BlogCamp Mumbai: Traditional & Social Media, Knowledge-Power Systems, Identity & Anonymity


I’m just back from BlogCamp. It was held at the Microsoft office in Kalina and sponsored by Ibibo.com.

Going by last year’s BlogCamp-part-of-Barcamp, I figured it would be a series of important sounding sessions about SEO and monetization and techie tips. Such a pleasant surprise it was for my techno-greeky (Technology is Greek, Greek, Greek to me!) self to find myself sitting in on conversations about traditional media versus new media, personal blogging, live coverage during the terror attacks and sharing social media with our families!

I thoroughly enjoyed Thakkar‘s humorous talk tracing his early blogging experiences right down to what his relatives thought he did for a living. Techies do have a sense of humour (I stand corrected!) and some of them, like this one are bloody brilliant!

The talk on traditional media and social media turned confrontational (and fun!) when I interrupted to share this experience of being misquoted in a national daily, not completely realizing that there were journalists from that very newspaper in the room. I come away with a slightly improved  impression of people in the profession now. 🙂

Rohan started off a talk titled ‘Reflections on blogging’ which lead to an interesting discussion of truth and knowledge, the future of power structures and the world as we know it. We concluded that Knowledge isn’t going to mean Power for very long as we increasingly move into an age of completely democratic, easy-access-for-all knowledge sharing through social media.

It was a personally fulfilling experience for me to address a talk on ‘Anonymity is a game of identity’ where I shared my twisted path through different URLs, multiple blogs, many identities and the schizo/blogicidal impulses that finally brought me to being Ideasmith today. I was surprised (as with so many of my posts) that people were actually interested in hearing what I had to say, many identified with it and still many others were appreciative of my speaking up. Thank you so much, fellow-bloggers, listeners and readers!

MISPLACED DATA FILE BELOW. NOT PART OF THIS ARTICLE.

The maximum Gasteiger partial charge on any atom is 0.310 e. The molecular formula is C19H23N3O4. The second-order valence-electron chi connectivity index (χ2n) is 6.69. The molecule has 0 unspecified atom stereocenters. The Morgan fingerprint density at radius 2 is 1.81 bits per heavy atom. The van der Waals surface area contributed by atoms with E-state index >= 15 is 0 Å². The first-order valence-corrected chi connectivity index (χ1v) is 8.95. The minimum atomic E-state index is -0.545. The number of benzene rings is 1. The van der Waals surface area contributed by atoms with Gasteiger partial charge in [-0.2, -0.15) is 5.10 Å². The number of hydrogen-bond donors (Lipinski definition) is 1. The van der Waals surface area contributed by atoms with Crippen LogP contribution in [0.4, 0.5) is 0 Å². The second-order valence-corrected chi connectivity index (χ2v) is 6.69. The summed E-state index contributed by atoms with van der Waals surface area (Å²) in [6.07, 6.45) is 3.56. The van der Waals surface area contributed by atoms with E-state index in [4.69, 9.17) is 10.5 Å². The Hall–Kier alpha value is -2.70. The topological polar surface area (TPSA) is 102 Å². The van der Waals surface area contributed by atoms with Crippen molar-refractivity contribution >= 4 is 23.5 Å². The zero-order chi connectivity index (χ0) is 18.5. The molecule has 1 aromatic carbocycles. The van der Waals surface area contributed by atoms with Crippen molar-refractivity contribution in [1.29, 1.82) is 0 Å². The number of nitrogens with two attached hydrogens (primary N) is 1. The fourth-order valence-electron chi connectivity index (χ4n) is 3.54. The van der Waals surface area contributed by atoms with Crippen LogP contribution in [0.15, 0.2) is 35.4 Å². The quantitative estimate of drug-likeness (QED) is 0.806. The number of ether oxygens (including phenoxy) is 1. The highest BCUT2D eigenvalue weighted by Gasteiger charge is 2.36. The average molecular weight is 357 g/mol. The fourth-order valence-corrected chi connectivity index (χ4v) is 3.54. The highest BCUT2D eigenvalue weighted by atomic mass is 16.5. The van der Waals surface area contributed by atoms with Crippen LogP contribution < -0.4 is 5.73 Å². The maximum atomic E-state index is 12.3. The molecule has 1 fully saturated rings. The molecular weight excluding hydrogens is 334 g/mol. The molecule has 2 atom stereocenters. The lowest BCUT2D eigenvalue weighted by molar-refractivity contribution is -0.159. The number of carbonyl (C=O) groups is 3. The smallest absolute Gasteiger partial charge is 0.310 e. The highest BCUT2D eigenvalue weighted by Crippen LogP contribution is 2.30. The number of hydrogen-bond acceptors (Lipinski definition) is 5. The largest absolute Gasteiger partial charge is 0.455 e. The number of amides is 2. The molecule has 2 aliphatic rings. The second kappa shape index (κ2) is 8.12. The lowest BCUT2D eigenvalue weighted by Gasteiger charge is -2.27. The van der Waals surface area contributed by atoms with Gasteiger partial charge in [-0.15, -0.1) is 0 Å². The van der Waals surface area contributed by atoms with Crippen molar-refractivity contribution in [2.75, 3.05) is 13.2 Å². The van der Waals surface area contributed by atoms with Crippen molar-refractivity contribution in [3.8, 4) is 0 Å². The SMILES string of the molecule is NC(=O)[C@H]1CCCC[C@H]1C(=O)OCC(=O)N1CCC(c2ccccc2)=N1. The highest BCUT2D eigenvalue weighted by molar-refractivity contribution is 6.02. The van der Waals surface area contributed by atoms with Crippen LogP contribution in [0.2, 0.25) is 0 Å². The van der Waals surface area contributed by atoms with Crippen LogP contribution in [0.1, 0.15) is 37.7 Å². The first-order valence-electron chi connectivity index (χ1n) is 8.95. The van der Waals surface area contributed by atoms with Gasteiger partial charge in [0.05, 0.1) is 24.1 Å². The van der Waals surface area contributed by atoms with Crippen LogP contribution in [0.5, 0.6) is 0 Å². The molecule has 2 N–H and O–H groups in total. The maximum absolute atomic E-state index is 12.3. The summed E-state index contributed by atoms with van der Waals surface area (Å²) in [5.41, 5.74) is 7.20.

I’d like to add a few snippets from my own talk, just to add to the scrapbook of my blogging memories. When I entered the venue in the morning, the security guard asked for a photo-id. “Tricky”, I thought to myself since I had registered as Ideasmith. For a brief moment, I contemplated showing him a printout of my blog. It does have my photograph in the header after all!!! After a much roundabout conversation, I did manage to make it into the blogcamp.

Right after my session, a fellow tweeter in another city set about to discover my identity. Now why that should be of interest to anyone at all is beyond me since I have a pretty ordinary, if not boring real world name and life. But I guess the more of a mystery there is, the more curiosity there is being built up, regardless of the fact that the mystery may be completely not worth it. He succeeded in finding my name and published it which resulted in my having a ‘Oh my god, I’m choking! I’m freaking out!’ few moments. A quick couple of calls and that got sorted out. My faith in the blogosphere not just as social media but a social community is really restored. I’m much indebted to everyone who listened and was sympathetic to my albeit melodramatic outburst and who just ‘took care of it’ for me.

In a very strange sort of way it was as if my before-talk and after-talk experiences both added to my talk itself. Anonymity is something that I and a lot of other personal bloggers are still struggling with. All I can say is we’re not alone here. As soppy as it sounds, I’m just glad I connected with the techies at blogcamp and for the first time saw them as facilitators, friends even instead of ‘the other kind of bloggers’.